EDINBURGH, Nov 15 (Reuters) - Scotland is to become one of the first countries in the world to introduce minimum alcohol pricing, in an attempt to improve public health after the Scotch Whisky Association lost an appeal with Britain’s Supreme Court.
The Scottish government said it was a “landmark moment” for public health and that the measure would be introduced as quickly as possible.
“Minimum pricing is a proportionate means of achieving a legitimate aim,” the Supreme Court said in its ruling.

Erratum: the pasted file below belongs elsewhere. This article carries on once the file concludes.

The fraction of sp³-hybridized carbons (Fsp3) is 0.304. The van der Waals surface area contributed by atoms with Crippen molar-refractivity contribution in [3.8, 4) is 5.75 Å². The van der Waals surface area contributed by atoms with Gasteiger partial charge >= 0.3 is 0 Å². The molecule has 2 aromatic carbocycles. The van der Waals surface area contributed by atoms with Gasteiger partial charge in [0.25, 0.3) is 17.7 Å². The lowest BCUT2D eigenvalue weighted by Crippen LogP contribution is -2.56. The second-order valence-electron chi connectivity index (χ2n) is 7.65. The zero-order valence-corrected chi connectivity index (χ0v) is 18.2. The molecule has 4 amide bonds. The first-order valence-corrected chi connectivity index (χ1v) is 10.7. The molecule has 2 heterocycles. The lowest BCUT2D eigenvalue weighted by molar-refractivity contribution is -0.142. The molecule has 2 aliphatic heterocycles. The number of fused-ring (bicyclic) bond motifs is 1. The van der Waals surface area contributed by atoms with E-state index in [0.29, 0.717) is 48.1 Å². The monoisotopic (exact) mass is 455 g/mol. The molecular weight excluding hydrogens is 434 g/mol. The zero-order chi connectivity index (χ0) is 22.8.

Alcohol-related deaths in Scotland have risen 10 percent since 2015, and the government says Scotland’s troubled relationship with alcohol is significantly worse than the rest of the UK, with 17 percent more alcohol sold per adult in Scotland than in England and Wales in 2016.
“Given the clear and proven link between consumption and harm, minimum pricing is the most effective and efficient way to tackle the cheap, high-strength alcohol that causes so much damage to so many families,” Scottish health minister Shona Robison said in a statement. (Reporting by Elisabeth O‘Leary; editing by Stephen Addison)